A new wave of Western sanctions is hitting Russia’s economy hard. State-owned energy firms continue to bleed profits and Russia’s national currency plunged to a new low this week after the U.S. and the European Union announced new sanctions to punish Russia's aggressive stance in eastern Ukraine. But as Mil Arcega reports, the sanctions could also prove costly for European and American companies.
Video

Video Russian Economy Reeling After New Western Sanctions

A new wave of Western sanctions is hitting Russia’s economy hard. State-owned energy firms continue to bleed profits and Russia’s national currency plunged to a new low this week after the U.S. and the European Union announced new sanctions to punish Russia's aggressive stance in eastern Ukraine. But as Mil Arcega reports, the sanctions could also prove costly for European and American companies.
Video

Video Belgian Researchers Discover Way to Block Cancer Metastasis

Cancer remains one of the deadliest diseases, despite many new methods to combat it. Modern medicine has treatments to prevent the growth of primary tumor cells. But most cancer deaths are caused by metastasis, the stage when primary tumor cells change and move to other parts of the body. A team of Belgian scientists says it has found a way to prevent that process. Zlatica Hoke has more.
Video

Video Mogadishu's Flood of Foreign Workers Leaves Somalis Out of Work

Unemployment and conflict has forced many young Somalians out of the country in search of a better life. But a newfound stability in the once-lawless nation has created hope — and jobs — which, some say, are too often being filled by foreigners. Abdulaziz Billow reports from Mogadishu.
Video

Video A Dinosaur Fit for Land and Water

Residents and tourists in Washington D.C. can now examine a life-size replica of an unusual dinosaur that lived almost a hundred million years ago in northern Africa. Scientists say studying the behemoth named Spinosaurus helps them better understand how some prehistoric animals adapted to life on land and in water. The Spinosaurus replica is on display at the National Geographic museum. VOA’s George Putic has more.
Video

Video Iraqi Kurdistan Church Helps Christian Children Cope find shelter in churches in the Kurdish capital, Irbil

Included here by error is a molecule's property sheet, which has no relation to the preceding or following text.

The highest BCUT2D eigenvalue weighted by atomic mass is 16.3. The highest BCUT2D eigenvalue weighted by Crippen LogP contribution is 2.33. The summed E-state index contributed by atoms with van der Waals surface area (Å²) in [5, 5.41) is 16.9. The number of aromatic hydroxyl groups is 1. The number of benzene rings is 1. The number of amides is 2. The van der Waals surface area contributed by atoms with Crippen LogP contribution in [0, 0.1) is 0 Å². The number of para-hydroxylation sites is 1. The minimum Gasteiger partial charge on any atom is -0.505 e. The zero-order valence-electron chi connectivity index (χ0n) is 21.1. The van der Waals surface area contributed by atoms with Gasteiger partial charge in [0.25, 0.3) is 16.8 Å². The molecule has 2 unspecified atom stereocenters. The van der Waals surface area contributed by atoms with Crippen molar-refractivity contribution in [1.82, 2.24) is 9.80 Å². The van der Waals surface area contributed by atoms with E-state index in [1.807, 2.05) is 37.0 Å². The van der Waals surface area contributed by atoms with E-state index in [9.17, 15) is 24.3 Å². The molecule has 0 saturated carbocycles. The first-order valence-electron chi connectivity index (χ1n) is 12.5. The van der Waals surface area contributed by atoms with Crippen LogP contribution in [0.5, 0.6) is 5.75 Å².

In the past six weeks, tens of thousands of Iraqi Christians have been forced to flee their homes by Islamic State militants and find shelter in churches in the Kurdish capital, Irbil. Despite U.S. airstrikes in the region, the prospect of people returning home is still very low and concerns are starting to grow over the impact this is having on the displaced youth. Sebastian Meyer reports from Irbil on how one church is coping.
Video

Video NASA Picks Boeing, SpaceX to Carry Astronauts Into Space

The U.S. space agency, NASA, has chosen Boeing and SpaceX companies to build the next generation of spacecraft that will carry U.S. astronauts to the International Space Station by the year 2017. The deal with private industry enables NASA to end its dependence on Russia to send space crews into low Earth orbit and back. Zlatica Hoke has more.
Video

Video Future of Ukrainian Former President's Estate Uncertain

More than six months after Ukraine's former President Viktor Yanukovych fled revolution to Russia, authorities have yet to gain control of his palatial estate. Protesters occupy the grounds and opened it to tourists but they are also refusing to turn it over to the state. VOA's Daniel Schearf reports from Mezhigirya, just north of Kyiv.
Video

Video China Muslims Work to Change Perceptions After Knife Attacks

China says its has sentenced three men to death and one woman to life in prison for a deadly knife attack in March that left more than 30 dead and 140 injured. Beijing says Muslim militants from China's restive western region of Xinjiang carried out the attacks. Now, more than six months after the incident, residents in the city are still coping with the aftermath. VOA's Bill Ide has more from Kunming.


Carnage and mayhem are part of daily life in northern Nigeria, the result of a terror campaign by the Islamist group Boko Haram. Fears are growing that Nigeria’s government may not know how to counter it, and may be making things worse. More

AppleAndroid

New in Music Alley

Border Crossings

Graham Nash has been inducted into the Rock and Roll Hall of Fame twice – once for his work with The Hollies and once as part of Crosby, Stills & Nash. The legendary folk-rocker joins "Border Crossings" host Larry London to talk about his latest project, “CSN 2012,” which captured on video recent live performances by Crosby, Stills & Nash.